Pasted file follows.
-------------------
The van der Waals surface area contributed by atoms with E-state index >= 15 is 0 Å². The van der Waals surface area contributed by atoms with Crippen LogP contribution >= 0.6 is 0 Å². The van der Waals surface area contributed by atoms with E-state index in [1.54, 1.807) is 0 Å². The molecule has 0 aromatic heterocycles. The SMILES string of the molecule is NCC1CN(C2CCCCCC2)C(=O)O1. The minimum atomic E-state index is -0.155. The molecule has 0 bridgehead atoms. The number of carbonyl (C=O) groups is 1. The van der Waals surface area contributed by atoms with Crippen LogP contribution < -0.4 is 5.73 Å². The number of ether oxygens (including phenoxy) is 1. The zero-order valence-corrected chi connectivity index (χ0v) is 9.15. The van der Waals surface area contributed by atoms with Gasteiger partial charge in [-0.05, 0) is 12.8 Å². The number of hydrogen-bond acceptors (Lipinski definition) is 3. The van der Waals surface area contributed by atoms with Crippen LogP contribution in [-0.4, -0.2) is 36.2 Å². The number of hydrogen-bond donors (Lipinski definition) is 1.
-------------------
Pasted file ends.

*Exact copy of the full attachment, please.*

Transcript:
The van der Waals surface area contributed by atoms with E-state index >= 15 is 0 Å². The van der Waals surface area contributed by atoms with Crippen LogP contribution >= 0.6 is 0 Å². The van der Waals surface area contributed by atoms with E-state index in [1.54, 1.807) is 0 Å². The molecule has 0 aromatic heterocycles. The SMILES string of the molecule is NCC1CN(C2CCCCCC2)C(=O)O1. The minimum atomic E-state index is -0.155. The molecule has 0 bridgehead atoms. The number of carbonyl (C=O) groups is 1. The van der Waals surface area contributed by atoms with Crippen LogP contribution < -0.4 is 5.73 Å². The number of ether oxygens (including phenoxy) is 1. The zero-order valence-corrected chi connectivity index (χ0v) is 9.15. The van der Waals surface area contributed by atoms with Gasteiger partial charge in [-0.05, 0) is 12.8 Å². The number of hydrogen-bond acceptors (Lipinski definition) is 3. The van der Waals surface area contributed by atoms with Crippen LogP contribution in [-0.4, -0.2) is 36.2 Å². The number of hydrogen-bond donors (Lipinski definition) is 1.